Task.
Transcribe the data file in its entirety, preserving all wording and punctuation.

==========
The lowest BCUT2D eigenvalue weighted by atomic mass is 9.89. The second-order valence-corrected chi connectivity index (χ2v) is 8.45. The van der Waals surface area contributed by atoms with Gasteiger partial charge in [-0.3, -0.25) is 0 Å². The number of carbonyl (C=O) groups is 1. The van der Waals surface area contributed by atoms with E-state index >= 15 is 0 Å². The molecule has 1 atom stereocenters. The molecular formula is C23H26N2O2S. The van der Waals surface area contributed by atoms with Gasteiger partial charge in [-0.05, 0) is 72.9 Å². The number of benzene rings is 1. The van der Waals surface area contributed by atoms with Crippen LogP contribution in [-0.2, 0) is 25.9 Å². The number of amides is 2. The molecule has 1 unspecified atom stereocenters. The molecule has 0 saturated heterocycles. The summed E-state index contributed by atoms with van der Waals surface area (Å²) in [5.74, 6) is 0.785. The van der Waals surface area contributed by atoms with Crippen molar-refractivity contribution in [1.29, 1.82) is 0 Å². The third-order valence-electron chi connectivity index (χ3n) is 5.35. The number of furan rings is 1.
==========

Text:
The lowest BCUT2D eigenvalue weighted by atomic mass is 9.89. The second-order valence-corrected chi connectivity index (χ2v) is 8.45. The van der Waals surface area contributed by atoms with Gasteiger partial charge in [-0.3, -0.25) is 0 Å². The number of carbonyl (C=O) groups is 1. The van der Waals surface area contributed by atoms with E-state index >= 15 is 0 Å². The molecule has 1 atom stereocenters. The molecular formula is C23H26N2O2S. The van der Waals surface area contributed by atoms with Gasteiger partial charge in [-0.05, 0) is 72.9 Å². The number of benzene rings is 1. The van der Waals surface area contributed by atoms with Crippen LogP contribution in [-0.2, 0) is 25.9 Å². The number of amides is 2. The molecule has 1 unspecified atom stereocenters. The molecule has 0 saturated heterocycles. The summed E-state index contributed by atoms with van der Waals surface area (Å²) in [5.74, 6) is 0.785. The van der Waals surface area contributed by atoms with Crippen molar-refractivity contribution in [1.29, 1.82) is 0 Å². The third-order valence-electron chi connectivity index (χ3n) is 5.35. The number of furan rings is 1.